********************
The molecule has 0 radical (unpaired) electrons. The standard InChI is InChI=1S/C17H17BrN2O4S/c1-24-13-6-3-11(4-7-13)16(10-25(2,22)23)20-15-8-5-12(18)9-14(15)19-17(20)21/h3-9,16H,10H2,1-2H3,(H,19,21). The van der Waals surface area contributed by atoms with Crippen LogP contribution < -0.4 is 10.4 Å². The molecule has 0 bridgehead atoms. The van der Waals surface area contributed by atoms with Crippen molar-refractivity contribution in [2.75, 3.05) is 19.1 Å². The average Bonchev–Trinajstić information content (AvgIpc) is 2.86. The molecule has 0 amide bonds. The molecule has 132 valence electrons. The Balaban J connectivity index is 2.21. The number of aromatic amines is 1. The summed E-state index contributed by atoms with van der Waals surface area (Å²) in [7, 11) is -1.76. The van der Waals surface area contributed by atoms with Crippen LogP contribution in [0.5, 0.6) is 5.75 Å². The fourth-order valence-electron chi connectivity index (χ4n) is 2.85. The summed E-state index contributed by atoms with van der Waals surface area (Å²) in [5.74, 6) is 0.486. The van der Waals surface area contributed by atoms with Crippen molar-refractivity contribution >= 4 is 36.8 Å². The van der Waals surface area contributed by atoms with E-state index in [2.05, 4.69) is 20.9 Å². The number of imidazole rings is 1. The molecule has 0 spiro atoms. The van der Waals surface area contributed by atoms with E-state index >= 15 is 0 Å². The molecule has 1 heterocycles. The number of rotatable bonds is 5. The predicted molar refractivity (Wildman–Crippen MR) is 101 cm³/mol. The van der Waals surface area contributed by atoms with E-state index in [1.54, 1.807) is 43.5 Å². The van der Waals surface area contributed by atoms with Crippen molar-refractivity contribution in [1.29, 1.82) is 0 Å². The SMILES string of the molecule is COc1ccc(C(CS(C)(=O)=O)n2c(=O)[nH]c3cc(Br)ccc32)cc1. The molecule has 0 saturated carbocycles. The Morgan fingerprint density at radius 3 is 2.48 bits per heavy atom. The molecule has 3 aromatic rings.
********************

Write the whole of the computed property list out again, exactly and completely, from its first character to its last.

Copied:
The molecule has 0 radical (unpaired) electrons. The standard InChI is InChI=1S/C17H17BrN2O4S/c1-24-13-6-3-11(4-7-13)16(10-25(2,22)23)20-15-8-5-12(18)9-14(15)19-17(20)21/h3-9,16H,10H2,1-2H3,(H,19,21). The van der Waals surface area contributed by atoms with Crippen LogP contribution < -0.4 is 10.4 Å². The molecule has 0 bridgehead atoms. The van der Waals surface area contributed by atoms with Crippen molar-refractivity contribution in [2.75, 3.05) is 19.1 Å². The average Bonchev–Trinajstić information content (AvgIpc) is 2.86. The molecule has 0 amide bonds. The molecule has 132 valence electrons. The Balaban J connectivity index is 2.21. The number of aromatic amines is 1. The summed E-state index contributed by atoms with van der Waals surface area (Å²) in [7, 11) is -1.76. The van der Waals surface area contributed by atoms with Crippen LogP contribution in [0.5, 0.6) is 5.75 Å². The fourth-order valence-electron chi connectivity index (χ4n) is 2.85. The summed E-state index contributed by atoms with van der Waals surface area (Å²) in [5.74, 6) is 0.486. The van der Waals surface area contributed by atoms with Crippen molar-refractivity contribution >= 4 is 36.8 Å². The van der Waals surface area contributed by atoms with E-state index in [2.05, 4.69) is 20.9 Å². The number of imidazole rings is 1. The molecule has 0 spiro atoms. The van der Waals surface area contributed by atoms with E-state index >= 15 is 0 Å². The molecule has 1 heterocycles. The number of rotatable bonds is 5. The predicted molar refractivity (Wildman–Crippen MR) is 101 cm³/mol. The van der Waals surface area contributed by atoms with E-state index in [1.54, 1.807) is 43.5 Å². The van der Waals surface area contributed by atoms with Crippen molar-refractivity contribution in [1.29, 1.82) is 0 Å². The SMILES string of the molecule is COc1ccc(C(CS(C)(=O)=O)n2c(=O)[nH]c3cc(Br)ccc32)cc1. The molecule has 0 saturated carbocycles. The Morgan fingerprint density at radius 3 is 2.48 bits per heavy atom. The molecule has 3 aromatic rings.